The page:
A mortgage application is a complicated financial transaction with multiple requirements. Unless you have a background in finance or have taken one out before, the process can seem confusing. This process can be different for each bank and for each state. Real estate markets differ in each state; for example, mortgage applications can be faster in Utah than it is in Colorado.
A reliable and trustworthy mortgage lending company will guide you through the process. But as a potential applicant, you need to educate yourself about it beforehand. One way to do so is to have the right answers to the questions a mortgage broker may ask you.
Be prepared for the following questions and bring the relevant documents.
Where do you work? How long have you been working there?
Since a mortgage is a type of loan, proof that you’ll be able to pay it back is one of the first things a broker is going to ask.
A steady employment history will be better for your application. Being in the same line of work and with the same employer for at least two years is optimal. If you’re self-employed or a contractual worker, this may complicate the process.
How much is your income? Is your salary steady or irregular?
Your income affects your mortgage’s interest rate. Applicants who have more income and fewer debts will have lower interest rates.
Brokers will expect IRS tax statements and ask for your tax return transcript. If you collect paychecks, you’ll be required to bring copies of your pay stubs and W-2s.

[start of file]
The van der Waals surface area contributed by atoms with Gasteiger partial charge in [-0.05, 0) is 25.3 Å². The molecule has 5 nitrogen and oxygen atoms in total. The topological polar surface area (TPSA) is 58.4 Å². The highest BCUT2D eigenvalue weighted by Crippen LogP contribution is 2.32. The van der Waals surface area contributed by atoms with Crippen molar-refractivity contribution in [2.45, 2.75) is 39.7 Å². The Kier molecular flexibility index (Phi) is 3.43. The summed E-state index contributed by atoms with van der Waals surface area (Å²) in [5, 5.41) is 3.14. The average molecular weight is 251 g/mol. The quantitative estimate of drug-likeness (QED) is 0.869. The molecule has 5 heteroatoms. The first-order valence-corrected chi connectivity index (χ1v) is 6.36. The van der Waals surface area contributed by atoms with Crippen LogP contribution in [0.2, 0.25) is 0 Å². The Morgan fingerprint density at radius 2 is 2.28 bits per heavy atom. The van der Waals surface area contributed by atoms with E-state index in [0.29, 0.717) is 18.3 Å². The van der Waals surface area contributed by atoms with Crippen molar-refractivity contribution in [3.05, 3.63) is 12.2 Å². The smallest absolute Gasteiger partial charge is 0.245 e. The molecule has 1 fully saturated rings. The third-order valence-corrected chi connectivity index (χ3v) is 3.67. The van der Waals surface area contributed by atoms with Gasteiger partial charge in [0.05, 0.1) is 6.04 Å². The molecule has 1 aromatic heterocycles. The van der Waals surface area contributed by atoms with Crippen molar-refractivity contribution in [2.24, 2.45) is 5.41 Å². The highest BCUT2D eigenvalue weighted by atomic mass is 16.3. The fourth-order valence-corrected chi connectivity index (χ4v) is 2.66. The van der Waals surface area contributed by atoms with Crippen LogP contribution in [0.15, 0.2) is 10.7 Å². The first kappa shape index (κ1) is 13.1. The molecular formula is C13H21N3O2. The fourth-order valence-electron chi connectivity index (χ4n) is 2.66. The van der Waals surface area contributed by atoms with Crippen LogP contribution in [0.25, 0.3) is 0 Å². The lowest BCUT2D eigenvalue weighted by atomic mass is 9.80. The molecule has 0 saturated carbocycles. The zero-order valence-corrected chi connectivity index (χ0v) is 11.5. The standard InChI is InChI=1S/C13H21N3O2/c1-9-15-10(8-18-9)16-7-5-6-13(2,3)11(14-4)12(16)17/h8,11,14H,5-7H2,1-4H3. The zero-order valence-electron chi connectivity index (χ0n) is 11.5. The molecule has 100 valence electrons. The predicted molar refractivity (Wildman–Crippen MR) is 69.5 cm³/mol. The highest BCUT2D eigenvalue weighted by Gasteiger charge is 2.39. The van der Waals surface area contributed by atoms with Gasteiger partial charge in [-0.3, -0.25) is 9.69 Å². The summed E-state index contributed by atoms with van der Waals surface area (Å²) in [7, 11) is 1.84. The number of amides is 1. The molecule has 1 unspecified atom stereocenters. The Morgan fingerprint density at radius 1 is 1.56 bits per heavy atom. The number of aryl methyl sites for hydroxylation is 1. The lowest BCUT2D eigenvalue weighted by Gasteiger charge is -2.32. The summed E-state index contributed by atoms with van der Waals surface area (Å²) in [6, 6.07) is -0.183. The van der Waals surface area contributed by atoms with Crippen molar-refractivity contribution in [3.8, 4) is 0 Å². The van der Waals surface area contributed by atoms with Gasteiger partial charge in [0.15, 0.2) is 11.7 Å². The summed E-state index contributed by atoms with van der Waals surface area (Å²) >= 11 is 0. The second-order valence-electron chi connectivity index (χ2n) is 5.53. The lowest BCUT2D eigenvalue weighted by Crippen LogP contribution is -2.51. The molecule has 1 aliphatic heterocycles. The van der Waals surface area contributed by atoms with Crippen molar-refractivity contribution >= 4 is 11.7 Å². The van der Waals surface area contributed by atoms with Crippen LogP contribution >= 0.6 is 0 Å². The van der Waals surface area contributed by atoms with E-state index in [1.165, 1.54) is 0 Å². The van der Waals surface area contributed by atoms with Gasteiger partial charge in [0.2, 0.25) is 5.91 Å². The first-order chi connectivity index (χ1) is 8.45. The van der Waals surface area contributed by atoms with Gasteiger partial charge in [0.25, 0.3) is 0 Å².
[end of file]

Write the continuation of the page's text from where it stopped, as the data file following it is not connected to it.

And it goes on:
What kind of debt do you have?
Another factor that will affect your interest rate is your debt. Brokers are more concerned with recurring debt, such as alimony, student and auto loans, and credit cards.
Bring copies of your monthly payments. A mortgage broker is more likely to approve your application if your debt accounts for less than 36 percent of your pretax income.
How much do you have in savings? Do you have any other assets?
Brokers prefer that you have at least two months worth of mortgage payments in your bank account after you’ve made your initial payments.
Other assets that they will ask about include your 401 (k), any stocks and bonds that you may have, and whether or not you have any other investment accounts. Prepare copies of brokerage statements.
How much is your down payment? Where is the money for your down payment coming from?
for the source of your down payment matters. If all of it comes from your savings, it might affect your application, as noted in the section above. Copies of bank and brokerage statements are essential.
If the money for your down payment was a gift or grant, bring letters from the individual or organization responsible. Brokers are wary of money that has no providence.
What is the mortgage for?
This boils down to whether or not you’re buying a new home or refinancing a property you already own. Refinancing has its own hurdles and questions, but asking for a cash-out refinance will complicate matters.
Where is the property located? Will it be your primary residence?
Location affects your property value, which in turn affects your mortgage. Brokers also favor it if the property you are mortgaging will be your home instead of a vacation house or a condominium you’re going to rent out. For this purpose, a single-family detached home is preferred.
Purchasing your first home is a dream. A good mortgage firm will help you through the process and explain what you need to know to make it happen. But a little knowledge can go a long way to make your dream easier to achieve.